The Wisconsin cap on noneconomic damages is one component of a three-part strategy that is credited with stabilizing the state’s medical liability environment, but it’s been subject to constant attack and revision. The state Supreme Court is weighing whether to accept a case that will likely determine the $750,000 cap’s legal fate.
The cap has been nonexistent since a three-judge state appellate court panel ruled July 5 that it was unconstitutional. The Wisconsin Supreme Court is deciding whether it will review the case. If it decides not to, the appellate ruling stands. If a review goes forward, a ruling must be delivered by the end of next June.
Wisconsin’s comprehensive medical liability system includes three central elements:
- A requirement for most physicians to carry $1 million in liability coverage per occurrence and $3 million in aggregate.
- The Wisconsin Injured Patients and Families Compensation Fund, which is financed via assessments (based on actuarial risk) charged to physicians, clinics, hospitals and other participants and covers all damages above the primary insurance limits.
- A $750,000 cap on noneconomic damages.
“That cap allows the fund to provide a level of coverage that is unparalleled in any other state,” said John Rather, Wisconsin Medical Society (WMS) general counsel.
It also allows Wisconsin physicians to pay lower premiums than their peers in neighboring states.
(On top of an assessment fee of between $606 and $1,091 for the patient fund, the Doctors Co. charged Milwaukee County ob-gyns $34,667 for liability premiums in 2016, according to the 2016 Medical Liability Monitor survey. The same carrier charged $127,748 to ob-gyns in Cook County, Illinois, and $91,072 to those in Wayne County, Michigan.)
“The cap is critical to attracting physicians to the state and retaining them,” Rather said. “It affects the cost of health care, a physician’s willingness to engage in complex care. It affects physician decision-making. And it affects the patient-physician relationship.”
The recent ruling stems from a case, Mayo v. Wisconsin Injured Patients and Families Compensation Fund, involving the injuries incurred by Ascaris Mayo, a woman who visited two separate hospital emergency departments within two days and ultimately suffered organ failure plus gangrene in all her limbs, which eventually had to be amputated, according to the case summary written by Judge Joan Kessler.
A jury ruled that neither the emergency physician nor the physician assistant who treated here were negligent, but that both failed to provide proper informed consent on diagnosis and treatment options. The patient was awarded $15 million in noneconomic damages and her husband, Antonio Mayo, was awarded $1.5 million for the loss of his wife’s companionship. Defendants, including the compensation fund, moved to have the award reduced to match the cap.
The trial court denied the motion ruling that, while the cap was constitutional, it was unconstitutional as it applied to this case.
Kessler and another judge on the appellate panel, Kitty Brennan, ruled that the cap was unconstitutional on its face. A third judge issued a concurring opinion that matched the original trial court’s opinion.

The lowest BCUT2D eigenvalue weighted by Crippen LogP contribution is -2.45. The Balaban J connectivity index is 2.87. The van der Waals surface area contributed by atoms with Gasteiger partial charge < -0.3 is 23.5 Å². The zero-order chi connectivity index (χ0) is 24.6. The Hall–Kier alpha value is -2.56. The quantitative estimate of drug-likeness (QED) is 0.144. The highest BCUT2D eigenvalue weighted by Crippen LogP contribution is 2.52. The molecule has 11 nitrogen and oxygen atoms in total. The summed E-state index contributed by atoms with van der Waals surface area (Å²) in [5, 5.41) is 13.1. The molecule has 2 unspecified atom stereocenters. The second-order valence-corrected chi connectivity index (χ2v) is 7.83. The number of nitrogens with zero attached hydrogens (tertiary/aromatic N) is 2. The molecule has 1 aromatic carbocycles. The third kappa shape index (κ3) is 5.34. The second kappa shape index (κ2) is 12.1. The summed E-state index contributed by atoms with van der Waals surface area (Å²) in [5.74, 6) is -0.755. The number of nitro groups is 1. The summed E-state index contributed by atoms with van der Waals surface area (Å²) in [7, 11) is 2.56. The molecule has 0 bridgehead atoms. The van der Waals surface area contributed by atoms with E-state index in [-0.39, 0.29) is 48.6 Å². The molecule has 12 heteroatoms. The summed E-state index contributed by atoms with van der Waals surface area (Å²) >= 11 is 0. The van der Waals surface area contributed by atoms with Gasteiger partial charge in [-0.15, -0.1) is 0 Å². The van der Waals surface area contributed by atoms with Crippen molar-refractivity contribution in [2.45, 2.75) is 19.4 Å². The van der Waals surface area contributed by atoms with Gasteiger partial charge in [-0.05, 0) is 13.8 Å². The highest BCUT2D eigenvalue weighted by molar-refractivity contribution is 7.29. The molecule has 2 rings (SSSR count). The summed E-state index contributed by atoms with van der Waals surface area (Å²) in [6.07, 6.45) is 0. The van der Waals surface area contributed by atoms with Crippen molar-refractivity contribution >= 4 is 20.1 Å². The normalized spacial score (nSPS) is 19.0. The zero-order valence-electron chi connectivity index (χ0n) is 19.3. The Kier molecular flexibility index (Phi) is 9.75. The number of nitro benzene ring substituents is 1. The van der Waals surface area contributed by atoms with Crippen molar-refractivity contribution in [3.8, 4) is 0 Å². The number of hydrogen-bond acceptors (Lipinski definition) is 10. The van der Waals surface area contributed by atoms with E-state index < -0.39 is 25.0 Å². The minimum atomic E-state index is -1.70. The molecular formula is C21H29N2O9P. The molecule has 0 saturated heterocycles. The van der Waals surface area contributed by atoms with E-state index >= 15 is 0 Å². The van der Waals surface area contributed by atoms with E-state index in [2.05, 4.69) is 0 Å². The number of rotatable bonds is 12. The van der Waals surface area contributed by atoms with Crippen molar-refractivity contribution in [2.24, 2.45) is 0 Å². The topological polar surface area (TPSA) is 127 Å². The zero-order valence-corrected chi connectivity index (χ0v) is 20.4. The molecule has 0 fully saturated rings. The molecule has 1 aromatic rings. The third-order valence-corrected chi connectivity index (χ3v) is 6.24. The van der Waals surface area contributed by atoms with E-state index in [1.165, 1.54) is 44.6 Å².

The Mayos said the cap was unconstitutional because they were denied due process and equal protection. Kessler and Brennan agreed.
Kessler described the cap as “arbitrary,” and wrote how it has varied in amount from $1 million, then down to $350,000 and then up to $750,000 in response to legislative expiration dates and judicial rulings.
They also ruled it denies equal protection by creating “a class of fully compensated victims and partially compensated victims” in the case of catastrophically injured victims such as Ascaris Mayo.
The WMS and the Litigation Center of the American Medical Association and State Medical Societies filed an amicus brief. The brief argues against that opinion and urges the state Supreme Court to review the case.
“The Court of Appeals’ decision—despite its stated justification of seeking to protect the rights of severely injured patients—would harm the unique benefits provided to all Wisconsin patients (including and especially the severely injured) by the state’s comprehensive medical liability system,” the brief states. “Elimination of the cap will harm the protections provided by the Wisconsin Injured Patients and Families Compensation Fund.”
The brief notes that Ascaris Mayo had received more than $8.8 million for past and future medical expenses plus future wage loss. Had her injuries occurred in another state or been the result of a car accident, “There is no guarantee that she would receive compensation sufficient to pay her past medical expenses.”
The court’s decision on whether it will review the case is expected by Thanksgiving, Rather said. If it decides to review, there will be a filing period followed by oral arguments and decision would need to be rendered before June 30 when the court’s current term ends.
If it decides not to hear the case or reaffirms the appellate decision, Rather said, the Wisconsin legislature would be faced with implementing a new cap, one that attempts to “withstand judicial scrutiny.”
Rather wouldn’t make a prediction on the outcome, but did note that there is a misunderstanding about noneconomic-damage caps that needs to be reversed.
“Far too often, the issue of the cap gets played out as patient versus physician and that it’s benefitting physicians at the expense of patients,” Rather said. “But, in reality, it’s the opposite. The cap protects the patient because it allows the (compensation) fund to exist.”